Muscle Shoals tells tuneful tales
A documentary by Greg Camalier. Unrated. Opens Friday, October 18, at the Vancity Theatre
New Orleans, Liverpool, Detroit. Certain place names conjure certain moments in popular music. Tennessee has two music cities: Nashville and Memphis. And the Tennessee River runs down through Alabama, alongside tiny Muscle Shoals, which somehow managed to generate two world-class studios.
This uneven but fascinating documentary finds something in the water aside from the mussels for which the town was actually named. Crucially, it created Rick Hall, one of the most driven record producers ever to wax tracks in the USA. Growing up poor in this virulently racist region, Hall wrote songs from an early age and sought out musicians both black and white.
Hall’s catholic tastes surfaced when he launched FAME Studios, backing black bellhop Arthur Alexander with funky country players. “You Better Move On” was soon covered by the Rolling Stones, who eventually recorded at FAME, as recalled by Mick Jagger and a wheezy Keith Richards. Hall repeated the trick with Percy Sledge’s “When a Man Loves a Woman”. And then Aretha Franklin (also commenting) crafted her spectacularly raw Atlantic Records debut there. The “Respect” sessions led to a falling-out with Atlantic’s Jerry Wexler, and Hall’s in-house rhythm section, called the Swampers (as shouted out in Lynyrd Skynyrd’s “Sweet Home Alabama”) left to open their own room across town.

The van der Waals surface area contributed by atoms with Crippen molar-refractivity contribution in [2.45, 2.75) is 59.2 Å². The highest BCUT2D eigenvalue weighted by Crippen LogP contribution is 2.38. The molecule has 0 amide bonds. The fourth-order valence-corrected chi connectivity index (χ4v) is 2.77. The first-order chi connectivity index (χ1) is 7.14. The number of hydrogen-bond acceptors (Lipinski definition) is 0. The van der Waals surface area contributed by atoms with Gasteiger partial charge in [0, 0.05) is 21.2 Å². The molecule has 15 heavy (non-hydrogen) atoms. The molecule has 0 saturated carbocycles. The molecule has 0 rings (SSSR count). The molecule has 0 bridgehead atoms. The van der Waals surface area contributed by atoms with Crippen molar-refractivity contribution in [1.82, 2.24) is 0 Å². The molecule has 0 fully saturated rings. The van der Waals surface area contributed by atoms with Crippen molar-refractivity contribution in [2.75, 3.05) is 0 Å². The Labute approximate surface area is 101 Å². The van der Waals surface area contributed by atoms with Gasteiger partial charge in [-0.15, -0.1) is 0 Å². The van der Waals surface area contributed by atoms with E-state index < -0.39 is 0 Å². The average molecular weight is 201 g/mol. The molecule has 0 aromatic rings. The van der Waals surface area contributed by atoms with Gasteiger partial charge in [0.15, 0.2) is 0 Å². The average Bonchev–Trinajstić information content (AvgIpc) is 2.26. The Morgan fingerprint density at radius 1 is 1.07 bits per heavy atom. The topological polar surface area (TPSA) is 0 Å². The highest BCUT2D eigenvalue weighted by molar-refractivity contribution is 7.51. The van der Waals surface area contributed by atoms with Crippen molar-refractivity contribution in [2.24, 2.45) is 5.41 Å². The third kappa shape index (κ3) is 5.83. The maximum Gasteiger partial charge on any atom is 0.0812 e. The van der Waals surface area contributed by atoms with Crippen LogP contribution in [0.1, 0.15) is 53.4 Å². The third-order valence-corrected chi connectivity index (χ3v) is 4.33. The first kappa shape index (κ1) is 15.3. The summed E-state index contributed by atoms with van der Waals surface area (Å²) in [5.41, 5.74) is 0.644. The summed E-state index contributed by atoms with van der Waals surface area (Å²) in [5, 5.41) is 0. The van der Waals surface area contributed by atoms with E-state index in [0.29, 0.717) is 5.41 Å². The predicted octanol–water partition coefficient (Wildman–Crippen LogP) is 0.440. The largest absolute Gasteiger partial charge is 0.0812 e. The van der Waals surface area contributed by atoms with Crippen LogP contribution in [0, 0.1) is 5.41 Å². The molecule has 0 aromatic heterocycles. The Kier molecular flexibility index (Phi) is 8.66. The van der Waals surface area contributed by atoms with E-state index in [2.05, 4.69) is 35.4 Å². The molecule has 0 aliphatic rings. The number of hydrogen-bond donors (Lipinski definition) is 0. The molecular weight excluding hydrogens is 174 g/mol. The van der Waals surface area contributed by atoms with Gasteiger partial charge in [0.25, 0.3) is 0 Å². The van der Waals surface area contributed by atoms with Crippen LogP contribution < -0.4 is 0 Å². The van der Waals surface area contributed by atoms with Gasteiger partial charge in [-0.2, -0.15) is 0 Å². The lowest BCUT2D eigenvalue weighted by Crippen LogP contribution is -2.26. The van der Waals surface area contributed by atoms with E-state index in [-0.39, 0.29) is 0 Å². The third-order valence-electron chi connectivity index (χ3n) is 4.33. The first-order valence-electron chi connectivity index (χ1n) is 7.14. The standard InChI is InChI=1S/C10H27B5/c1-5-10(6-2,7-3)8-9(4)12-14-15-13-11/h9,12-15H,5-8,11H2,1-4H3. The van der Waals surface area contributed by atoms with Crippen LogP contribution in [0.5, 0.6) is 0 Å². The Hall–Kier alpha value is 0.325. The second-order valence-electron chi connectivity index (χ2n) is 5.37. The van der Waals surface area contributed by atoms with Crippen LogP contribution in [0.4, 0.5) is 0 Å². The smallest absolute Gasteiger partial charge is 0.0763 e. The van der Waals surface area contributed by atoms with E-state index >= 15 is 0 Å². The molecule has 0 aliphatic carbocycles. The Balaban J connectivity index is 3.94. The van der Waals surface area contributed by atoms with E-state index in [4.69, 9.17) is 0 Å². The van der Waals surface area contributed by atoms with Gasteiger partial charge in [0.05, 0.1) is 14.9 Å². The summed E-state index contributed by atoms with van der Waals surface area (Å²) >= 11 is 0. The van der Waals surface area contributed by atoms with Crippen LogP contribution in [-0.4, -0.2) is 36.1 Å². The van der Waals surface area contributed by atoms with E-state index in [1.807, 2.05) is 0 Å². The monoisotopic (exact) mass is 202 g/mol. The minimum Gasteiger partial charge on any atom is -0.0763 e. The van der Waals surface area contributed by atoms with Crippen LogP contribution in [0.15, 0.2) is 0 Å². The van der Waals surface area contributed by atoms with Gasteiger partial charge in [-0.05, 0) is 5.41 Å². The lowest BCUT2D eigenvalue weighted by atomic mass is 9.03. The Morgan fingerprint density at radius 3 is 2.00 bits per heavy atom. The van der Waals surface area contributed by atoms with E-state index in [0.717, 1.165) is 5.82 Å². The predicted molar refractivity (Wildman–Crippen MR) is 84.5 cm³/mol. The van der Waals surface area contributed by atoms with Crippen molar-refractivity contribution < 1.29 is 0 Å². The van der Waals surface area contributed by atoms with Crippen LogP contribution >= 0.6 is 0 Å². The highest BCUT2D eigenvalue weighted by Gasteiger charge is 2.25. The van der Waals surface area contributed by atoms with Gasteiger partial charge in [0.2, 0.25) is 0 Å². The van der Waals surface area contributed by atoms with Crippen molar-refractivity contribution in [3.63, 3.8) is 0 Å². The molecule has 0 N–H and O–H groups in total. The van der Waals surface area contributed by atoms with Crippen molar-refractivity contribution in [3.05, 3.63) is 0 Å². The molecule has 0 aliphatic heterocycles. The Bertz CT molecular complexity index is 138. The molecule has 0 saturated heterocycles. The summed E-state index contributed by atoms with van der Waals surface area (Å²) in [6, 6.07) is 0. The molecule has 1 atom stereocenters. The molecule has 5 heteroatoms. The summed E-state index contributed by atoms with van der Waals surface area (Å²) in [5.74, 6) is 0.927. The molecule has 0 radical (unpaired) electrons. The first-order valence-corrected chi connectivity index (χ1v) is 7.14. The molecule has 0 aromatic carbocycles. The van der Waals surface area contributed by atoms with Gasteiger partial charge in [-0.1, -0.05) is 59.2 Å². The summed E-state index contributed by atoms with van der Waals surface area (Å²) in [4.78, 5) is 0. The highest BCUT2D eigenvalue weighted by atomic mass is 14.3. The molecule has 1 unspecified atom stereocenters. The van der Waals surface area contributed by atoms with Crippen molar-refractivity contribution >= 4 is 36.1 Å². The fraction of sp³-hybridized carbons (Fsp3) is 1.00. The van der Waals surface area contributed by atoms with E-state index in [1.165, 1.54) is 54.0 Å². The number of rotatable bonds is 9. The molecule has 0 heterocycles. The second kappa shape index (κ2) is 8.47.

Hall’s personal woes grow heavy on the rhapsodically shot movie, so it’s nice when—thanks to first-time director Greg “Freddy” Camalier—he joins the Swampers for one more round in the studio. Backing a forgettable Alicia Keys somewhat dilutes the impact, just as commentary from Bono—who never recorded in Muscle Shoals—favours glamour over authenticity. But you’d have to be without soul not to enjoy these tuneful tales of Duane Allman, Wilson Pickett, Etta James, Otis Redding, and the other sonic heroes who washed up on the magical south bank of the Tennessee.